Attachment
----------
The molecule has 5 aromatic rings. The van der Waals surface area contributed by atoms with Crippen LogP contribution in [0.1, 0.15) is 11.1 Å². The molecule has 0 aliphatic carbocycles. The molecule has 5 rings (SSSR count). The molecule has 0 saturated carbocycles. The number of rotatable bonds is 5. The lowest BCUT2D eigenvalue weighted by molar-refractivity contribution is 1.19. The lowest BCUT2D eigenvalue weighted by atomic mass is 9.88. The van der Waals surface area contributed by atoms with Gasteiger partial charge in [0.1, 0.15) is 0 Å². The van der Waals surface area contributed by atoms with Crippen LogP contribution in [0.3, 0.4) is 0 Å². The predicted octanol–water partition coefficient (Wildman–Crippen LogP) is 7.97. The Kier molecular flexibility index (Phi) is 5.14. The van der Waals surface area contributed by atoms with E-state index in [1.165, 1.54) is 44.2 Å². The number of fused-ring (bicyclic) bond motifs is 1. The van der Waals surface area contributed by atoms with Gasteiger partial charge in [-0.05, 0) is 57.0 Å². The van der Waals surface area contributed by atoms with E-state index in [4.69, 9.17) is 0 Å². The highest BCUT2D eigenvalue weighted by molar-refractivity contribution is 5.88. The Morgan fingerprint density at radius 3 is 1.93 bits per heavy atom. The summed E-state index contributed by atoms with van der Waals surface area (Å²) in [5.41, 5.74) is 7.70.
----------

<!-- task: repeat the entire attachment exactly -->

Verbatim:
The molecule has 5 aromatic rings. The van der Waals surface area contributed by atoms with Crippen LogP contribution in [0.1, 0.15) is 11.1 Å². The molecule has 0 aliphatic carbocycles. The molecule has 5 rings (SSSR count). The molecule has 0 saturated carbocycles. The number of rotatable bonds is 5. The lowest BCUT2D eigenvalue weighted by molar-refractivity contribution is 1.19. The lowest BCUT2D eigenvalue weighted by atomic mass is 9.88. The van der Waals surface area contributed by atoms with Gasteiger partial charge in [0.1, 0.15) is 0 Å². The van der Waals surface area contributed by atoms with Crippen LogP contribution in [0.3, 0.4) is 0 Å². The predicted octanol–water partition coefficient (Wildman–Crippen LogP) is 7.97. The Kier molecular flexibility index (Phi) is 5.14. The van der Waals surface area contributed by atoms with E-state index in [1.165, 1.54) is 44.2 Å². The number of fused-ring (bicyclic) bond motifs is 1. The van der Waals surface area contributed by atoms with Gasteiger partial charge in [-0.05, 0) is 57.0 Å². The van der Waals surface area contributed by atoms with E-state index in [4.69, 9.17) is 0 Å². The highest BCUT2D eigenvalue weighted by molar-refractivity contribution is 5.88. The Morgan fingerprint density at radius 3 is 1.93 bits per heavy atom. The summed E-state index contributed by atoms with van der Waals surface area (Å²) in [5.41, 5.74) is 7.70.